The Bridge on the River Kwai (1957)

Bridge on the River Kwai poster.jpg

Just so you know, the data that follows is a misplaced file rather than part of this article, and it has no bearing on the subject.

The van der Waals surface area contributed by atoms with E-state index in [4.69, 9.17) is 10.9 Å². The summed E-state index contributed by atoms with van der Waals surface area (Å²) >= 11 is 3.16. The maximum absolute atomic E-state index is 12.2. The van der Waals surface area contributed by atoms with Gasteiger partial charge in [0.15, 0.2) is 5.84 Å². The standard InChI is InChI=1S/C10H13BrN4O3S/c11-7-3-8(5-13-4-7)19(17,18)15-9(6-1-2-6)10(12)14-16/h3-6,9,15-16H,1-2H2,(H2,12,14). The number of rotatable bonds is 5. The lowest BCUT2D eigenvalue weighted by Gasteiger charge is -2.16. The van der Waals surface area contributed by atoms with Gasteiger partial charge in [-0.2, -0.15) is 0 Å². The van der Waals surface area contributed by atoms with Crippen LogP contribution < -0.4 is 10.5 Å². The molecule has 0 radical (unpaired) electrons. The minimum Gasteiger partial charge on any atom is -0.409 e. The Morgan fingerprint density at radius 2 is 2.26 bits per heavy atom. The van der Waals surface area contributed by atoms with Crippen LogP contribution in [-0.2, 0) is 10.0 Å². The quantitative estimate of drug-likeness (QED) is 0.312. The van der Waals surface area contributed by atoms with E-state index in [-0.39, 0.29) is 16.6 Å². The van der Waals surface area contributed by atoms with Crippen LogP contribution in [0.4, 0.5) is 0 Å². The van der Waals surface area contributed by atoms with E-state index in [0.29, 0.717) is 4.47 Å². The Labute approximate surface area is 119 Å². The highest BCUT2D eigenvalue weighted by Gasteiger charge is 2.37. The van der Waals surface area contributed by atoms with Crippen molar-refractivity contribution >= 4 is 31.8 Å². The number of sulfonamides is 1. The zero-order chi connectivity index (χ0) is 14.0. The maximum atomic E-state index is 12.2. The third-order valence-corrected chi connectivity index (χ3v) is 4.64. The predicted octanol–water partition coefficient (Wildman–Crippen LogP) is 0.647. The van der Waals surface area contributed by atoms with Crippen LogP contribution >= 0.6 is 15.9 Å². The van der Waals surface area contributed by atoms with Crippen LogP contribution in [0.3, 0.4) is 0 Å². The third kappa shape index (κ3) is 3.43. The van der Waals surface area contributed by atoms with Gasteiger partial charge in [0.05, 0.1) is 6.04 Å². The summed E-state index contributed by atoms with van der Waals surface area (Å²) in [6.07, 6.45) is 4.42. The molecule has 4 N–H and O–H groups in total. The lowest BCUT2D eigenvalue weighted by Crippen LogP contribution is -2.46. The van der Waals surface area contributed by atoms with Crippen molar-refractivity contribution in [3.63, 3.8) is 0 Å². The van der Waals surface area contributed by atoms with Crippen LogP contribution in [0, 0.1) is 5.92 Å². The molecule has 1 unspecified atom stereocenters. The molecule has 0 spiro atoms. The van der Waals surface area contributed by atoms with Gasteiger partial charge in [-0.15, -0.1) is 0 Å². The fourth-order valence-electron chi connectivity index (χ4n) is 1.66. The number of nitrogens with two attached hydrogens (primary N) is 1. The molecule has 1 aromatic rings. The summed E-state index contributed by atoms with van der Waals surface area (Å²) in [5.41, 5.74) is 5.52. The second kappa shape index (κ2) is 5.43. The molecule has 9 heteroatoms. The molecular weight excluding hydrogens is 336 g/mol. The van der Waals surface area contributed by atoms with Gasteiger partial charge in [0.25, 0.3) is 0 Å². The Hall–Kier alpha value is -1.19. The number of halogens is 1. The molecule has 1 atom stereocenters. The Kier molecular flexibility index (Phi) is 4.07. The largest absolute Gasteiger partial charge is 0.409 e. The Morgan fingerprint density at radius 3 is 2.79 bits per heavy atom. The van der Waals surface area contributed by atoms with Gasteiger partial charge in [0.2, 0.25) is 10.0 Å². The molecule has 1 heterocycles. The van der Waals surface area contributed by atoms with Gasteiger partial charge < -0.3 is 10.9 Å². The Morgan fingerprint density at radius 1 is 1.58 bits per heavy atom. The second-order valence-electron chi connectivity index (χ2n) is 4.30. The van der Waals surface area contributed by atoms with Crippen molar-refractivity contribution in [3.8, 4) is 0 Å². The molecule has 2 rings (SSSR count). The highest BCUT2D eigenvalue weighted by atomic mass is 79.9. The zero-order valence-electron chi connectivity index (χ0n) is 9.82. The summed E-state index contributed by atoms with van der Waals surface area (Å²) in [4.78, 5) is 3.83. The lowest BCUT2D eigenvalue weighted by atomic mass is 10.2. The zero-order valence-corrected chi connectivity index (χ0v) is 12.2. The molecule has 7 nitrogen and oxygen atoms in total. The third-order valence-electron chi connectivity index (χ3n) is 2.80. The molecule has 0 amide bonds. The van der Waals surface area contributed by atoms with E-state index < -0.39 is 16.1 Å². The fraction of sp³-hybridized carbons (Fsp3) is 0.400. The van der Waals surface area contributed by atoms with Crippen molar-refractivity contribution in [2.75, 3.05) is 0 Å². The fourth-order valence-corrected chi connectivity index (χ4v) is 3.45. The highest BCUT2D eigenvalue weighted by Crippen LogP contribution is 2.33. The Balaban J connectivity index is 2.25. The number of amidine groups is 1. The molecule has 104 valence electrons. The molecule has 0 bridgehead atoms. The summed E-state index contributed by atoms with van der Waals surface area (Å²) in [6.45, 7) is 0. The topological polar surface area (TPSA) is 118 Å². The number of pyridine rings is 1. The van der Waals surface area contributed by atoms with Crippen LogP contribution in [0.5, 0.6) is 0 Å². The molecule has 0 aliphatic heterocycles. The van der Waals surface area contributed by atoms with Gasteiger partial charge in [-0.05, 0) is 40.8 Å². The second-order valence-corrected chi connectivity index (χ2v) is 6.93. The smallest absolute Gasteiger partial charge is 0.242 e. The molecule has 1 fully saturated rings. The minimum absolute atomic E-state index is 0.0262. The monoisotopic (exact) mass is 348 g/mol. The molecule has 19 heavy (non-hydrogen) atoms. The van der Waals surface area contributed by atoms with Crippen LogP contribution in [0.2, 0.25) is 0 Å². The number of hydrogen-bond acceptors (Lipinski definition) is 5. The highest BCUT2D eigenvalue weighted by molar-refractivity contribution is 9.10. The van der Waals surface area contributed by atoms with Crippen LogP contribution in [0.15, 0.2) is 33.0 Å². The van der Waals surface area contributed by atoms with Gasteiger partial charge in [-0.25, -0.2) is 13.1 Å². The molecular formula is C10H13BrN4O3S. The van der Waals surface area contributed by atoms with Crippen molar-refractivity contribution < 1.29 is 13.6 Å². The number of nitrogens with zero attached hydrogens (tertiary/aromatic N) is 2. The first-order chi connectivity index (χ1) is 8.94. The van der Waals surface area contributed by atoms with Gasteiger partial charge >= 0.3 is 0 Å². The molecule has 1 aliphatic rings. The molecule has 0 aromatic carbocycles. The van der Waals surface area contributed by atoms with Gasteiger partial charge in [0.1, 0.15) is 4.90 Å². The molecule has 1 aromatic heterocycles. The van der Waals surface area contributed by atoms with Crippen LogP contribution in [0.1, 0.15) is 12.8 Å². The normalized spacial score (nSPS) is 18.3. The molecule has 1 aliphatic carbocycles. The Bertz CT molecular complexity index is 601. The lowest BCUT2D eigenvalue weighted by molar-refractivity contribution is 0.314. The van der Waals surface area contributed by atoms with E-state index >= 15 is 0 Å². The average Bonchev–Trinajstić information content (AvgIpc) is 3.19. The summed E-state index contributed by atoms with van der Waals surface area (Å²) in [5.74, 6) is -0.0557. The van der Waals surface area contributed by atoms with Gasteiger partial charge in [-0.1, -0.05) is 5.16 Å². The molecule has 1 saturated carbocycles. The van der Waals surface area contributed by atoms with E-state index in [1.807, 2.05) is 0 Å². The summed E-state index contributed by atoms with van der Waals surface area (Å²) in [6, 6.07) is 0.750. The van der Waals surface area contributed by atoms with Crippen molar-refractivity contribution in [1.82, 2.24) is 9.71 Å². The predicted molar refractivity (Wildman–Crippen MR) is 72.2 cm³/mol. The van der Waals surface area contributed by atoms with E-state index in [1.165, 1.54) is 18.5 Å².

Someone asked me why I hadn’t enjoyed the recent POW movie Unbroken and I said that after 2 hours I still knew absolutely nothing about the protagonist or any of his imprisoned confreres. I didn’t even know why he ran despite it being based on an athlete’s memoir. For me that represented a huge failure in the writing (by the Coen Bros.)  No such problem here which is the skeleton plot for all such films. The British war movie was at its zenith in the 1950s and the writing here is so precise, the casting so meticulous, you don’t even have to hear anyone speak a line of dialogue before you know exactly who these men are, what they are capable of,  what and who they represent in a somewhat fictional take on the building of the Burma-Siam railway. James Donald, Andre Morell, Geoffrey Horne, Peter Williams. We know these men. The adaptation of Pierre Boulle’s novel about prisoners in a WW2 Japanese camp by blacklisted Carl Foreman and Michael Wilson was credited to Boulle and he got the Academy Award for something he didn’t do. They were eventually awarded posthumously. British critics still look at this and hate it because it was made by David Lean (financed and produced by Sam Spiegel) and it seemed to indicate a permanent change to his filmmaking approach, that of international tourism. He made pretty pictures, that’s for sure, but they were meaningful and he was highly involved in their development from all perspectives, not merely visual (as though that were a crime in a visual medium) but also the screenplay, despite never taking a writing credit. The setting in Burma (it was shot in Ceylon) was demanding and the casting was crucial to satisfy an international audience. William Holden was a brilliant choice – look at his previous roles, particularly in Stalag 17 – and his physicality, sex appeal and a convincing ability as a bit of a sly piece of work made him a perfect if brave and reliable reprobate., a complex action hero of questionable loyalties. Guinness is the shortsighted Brit Colonel Nicholson who takes seriously issues of honour, legality and pride, a model of the officer and gentleman (Holden is nothing of the sort as one of his mates tells him) opposite the Jap camp commander played by Sessue Hayakawa whose own viciousness barely conceals his incomprehension at the stubborn morality of his opposite number. Holden escapes, Guinness wants to build a bridge of military importance to the Japs and Jack Hawkins blackmails Holden into blowing it up. It’s such an interesting play on character and belief and the deranged survival instincts of people under murderous tyranny. How could anyone not like this?! I first saw this aged 9 and like every other kid in my class was whistling Colonel Bogey on the way home from school the next day. That was before I learned what the Japs did to my great uncle in one of their camps (and he was one of the very few in his regiment to have survived) and what he experienced and witnessed – that is another story but one that people should not forget. A fabulously suspenseful drama and the tension never lets up. This is brilliant.

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